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4 March 2010

Impact of Killer Slide Near Revelstoke has Lasted a Century

Clearing out the tracks after the 1910 Rogers Pass Slide.

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Rogers Pass British Columbia - Crouched in a pit about two metres deep, Duncan McRae heard the sound of trees snapping under the weight of the snow pack thundering down Mount Cheops and knew he had to flee.
It was 4 Mar 1910, and McRae was with a Canadian Pacific Railway crew furiously digging out a stretch of track in the avalanche-prone Rogers Pass that had been buried in a slide earlier that day.
Just before midnight, the second avalanche came blistering down.
"I heard trees cracking above us and knew the worst, that we were in the wake of a big slide coming down upon us. I shouted, Everybody look out. I was in a pit about six feet deep and climbed out to run, but the fresh, soft, and deep snow made running impossible. No sooner had I got out than the wind of the slide caught me and pushed me on," McRae recalled.
A massive rotary snowplow and steam locomotive were flung aside as the slide careened down on the crew, killing 58 men in the largest avalanche disaster in Canadian history.
One hundred years later, McRae's words, recorded in a newspaper interview just eight days after the slide, are among the hundreds of pages of documents, letters, and photos carefully stored in the Revelstoke Museum and Archives.
The documents aren't the only legacy of the slides, though.
The deadly avalanche also set the stage for the major advancements in technology, science, and education that have helped ward off similar catastrophes in the past 100 years, said Parks Canada spokeswoman Jacolyn Daniluck.
"Little has changed in the mountains. What's changed is how we interact with the elements that create avalanches," Daniluck said.
Parks Canada's mobile avalanche control program in Rogers Pass, B.C., the largest of its kind in the world, uses artillery fire to shoot down unstable snow and stabilize snowpacks before avalanches can develop. The program is just one of the tools used by parks officials as part of a network of safety professionals working to keep the nation's mountain passes safe in the winter, said Daniluck.
The sheer loss of life in the 1910 event is also what makes the story so striking, said Cathy English, curator of Revelstoke Museum and Archives.
An anniversary ceremony is planned for today in Revelstoke.
By modern standards, the avalanche risk the night of the monster 1910 slide was off the charts. A blizzard raged with wind and snow whipping through the mountain landscape.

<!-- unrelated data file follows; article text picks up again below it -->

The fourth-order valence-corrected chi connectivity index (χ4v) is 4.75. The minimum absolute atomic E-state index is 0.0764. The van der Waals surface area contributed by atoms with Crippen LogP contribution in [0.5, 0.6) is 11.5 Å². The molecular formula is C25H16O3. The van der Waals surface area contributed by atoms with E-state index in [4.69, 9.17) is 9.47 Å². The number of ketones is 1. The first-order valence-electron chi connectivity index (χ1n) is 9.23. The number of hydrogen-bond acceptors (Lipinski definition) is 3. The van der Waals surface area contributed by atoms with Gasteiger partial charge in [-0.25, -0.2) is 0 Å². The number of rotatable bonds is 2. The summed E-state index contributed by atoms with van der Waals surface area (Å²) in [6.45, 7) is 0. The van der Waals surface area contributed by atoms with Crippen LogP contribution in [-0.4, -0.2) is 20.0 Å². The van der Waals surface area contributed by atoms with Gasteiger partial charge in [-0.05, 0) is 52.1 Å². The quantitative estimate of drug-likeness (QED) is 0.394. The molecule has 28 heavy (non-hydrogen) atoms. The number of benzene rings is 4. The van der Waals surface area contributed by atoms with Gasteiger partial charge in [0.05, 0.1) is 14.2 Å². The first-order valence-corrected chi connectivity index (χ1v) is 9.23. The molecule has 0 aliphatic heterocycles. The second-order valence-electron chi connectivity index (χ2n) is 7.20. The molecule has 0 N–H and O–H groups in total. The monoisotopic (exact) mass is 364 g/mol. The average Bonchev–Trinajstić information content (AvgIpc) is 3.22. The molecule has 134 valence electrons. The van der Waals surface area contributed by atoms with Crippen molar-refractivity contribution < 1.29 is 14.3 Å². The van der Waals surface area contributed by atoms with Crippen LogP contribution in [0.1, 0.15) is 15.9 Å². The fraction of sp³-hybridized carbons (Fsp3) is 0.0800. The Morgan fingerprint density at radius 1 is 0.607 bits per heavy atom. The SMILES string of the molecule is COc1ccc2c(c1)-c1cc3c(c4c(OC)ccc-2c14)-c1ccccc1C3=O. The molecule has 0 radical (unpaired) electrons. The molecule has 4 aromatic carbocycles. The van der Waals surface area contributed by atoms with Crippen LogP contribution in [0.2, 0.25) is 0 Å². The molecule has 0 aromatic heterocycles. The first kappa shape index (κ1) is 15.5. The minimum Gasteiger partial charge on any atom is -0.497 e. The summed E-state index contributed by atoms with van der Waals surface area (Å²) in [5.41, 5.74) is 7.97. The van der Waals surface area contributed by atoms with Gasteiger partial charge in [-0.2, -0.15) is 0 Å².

But a smaller slide had covered a portion of the tracks, and a passenger train was waiting to get through, said English. As per course, a crew of men were called to dig out the tracks.
Just before midnight, road master John Anderson stepped down the road to advise the Revelstoke dispatcher their work was nearly done. When he returned, the men were gone.
In Revelstoke, Canadian Pacific steam whistles screamed and the fire gong rang loudly to alert locals to the disaster, recalled Donald Scott-Calder, who was 16 at the time and on his way home from a party.
Still dressed in his evening finery, he grabbed a shovel and boarded a rescue train that took him up into the mountains, he wrote in a document preserved in the Revelstoke museum.
Donning warmer gear to protect from the wintry blast, he chipped away at the frozen debris left by the slide. It seemed a hopeless task.
"It would be miracle if any of them were alive," Scott-Calder wrote. "... For the fist time in my life (I) had come face to face with violent death."
At least six hundred men, from as far away as Banff and Calgary, helped in the rescue and recovery operation.
Today, prayers and reflections will be offered in honour of those who died, followed by a howitzer salute in the 100 anniversary ceremony in Revelstoke. The handiwork of hundreds of people from across Canada, who folded origami paper cranes and linked them together as part of a Japanese tradition to make a wish come true, will be unveiled.
According to English, though the 1910 slide is deep in the past, its memory lives on. "It was the worst avalanche disaster in Canada and it did have a huge impact on the community and the railway as well."
Jamie Komarnicki.

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